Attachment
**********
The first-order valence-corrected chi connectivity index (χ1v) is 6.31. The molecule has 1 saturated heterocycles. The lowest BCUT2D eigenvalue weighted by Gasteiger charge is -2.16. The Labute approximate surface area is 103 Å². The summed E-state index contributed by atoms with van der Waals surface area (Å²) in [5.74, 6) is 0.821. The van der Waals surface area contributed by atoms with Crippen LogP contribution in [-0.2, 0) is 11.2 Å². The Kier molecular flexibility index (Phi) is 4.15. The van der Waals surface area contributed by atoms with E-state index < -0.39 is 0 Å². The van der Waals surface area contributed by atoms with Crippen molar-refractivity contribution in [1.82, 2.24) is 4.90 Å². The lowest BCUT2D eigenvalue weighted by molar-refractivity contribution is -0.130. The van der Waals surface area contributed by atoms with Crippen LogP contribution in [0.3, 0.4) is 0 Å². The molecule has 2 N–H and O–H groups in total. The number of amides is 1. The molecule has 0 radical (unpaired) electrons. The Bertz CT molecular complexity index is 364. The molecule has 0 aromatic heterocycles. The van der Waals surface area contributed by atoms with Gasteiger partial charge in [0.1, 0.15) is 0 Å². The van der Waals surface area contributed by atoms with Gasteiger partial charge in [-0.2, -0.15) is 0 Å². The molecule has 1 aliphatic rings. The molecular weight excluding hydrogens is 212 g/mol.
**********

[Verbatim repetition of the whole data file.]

The first-order valence-corrected chi connectivity index (χ1v) is 6.31. The molecule has 1 saturated heterocycles. The lowest BCUT2D eigenvalue weighted by Gasteiger charge is -2.16. The Labute approximate surface area is 103 Å². The summed E-state index contributed by atoms with van der Waals surface area (Å²) in [5.74, 6) is 0.821. The van der Waals surface area contributed by atoms with Crippen LogP contribution in [-0.2, 0) is 11.2 Å². The Kier molecular flexibility index (Phi) is 4.15. The van der Waals surface area contributed by atoms with E-state index < -0.39 is 0 Å². The van der Waals surface area contributed by atoms with Crippen molar-refractivity contribution in [1.82, 2.24) is 4.90 Å². The lowest BCUT2D eigenvalue weighted by molar-refractivity contribution is -0.130. The van der Waals surface area contributed by atoms with Crippen LogP contribution in [0.3, 0.4) is 0 Å². The molecule has 2 N–H and O–H groups in total. The number of amides is 1. The molecule has 0 radical (unpaired) electrons. The Bertz CT molecular complexity index is 364. The molecule has 0 aromatic heterocycles. The van der Waals surface area contributed by atoms with Gasteiger partial charge in [0.1, 0.15) is 0 Å². The van der Waals surface area contributed by atoms with Gasteiger partial charge in [-0.2, -0.15) is 0 Å². The molecule has 1 aliphatic rings. The molecular weight excluding hydrogens is 212 g/mol.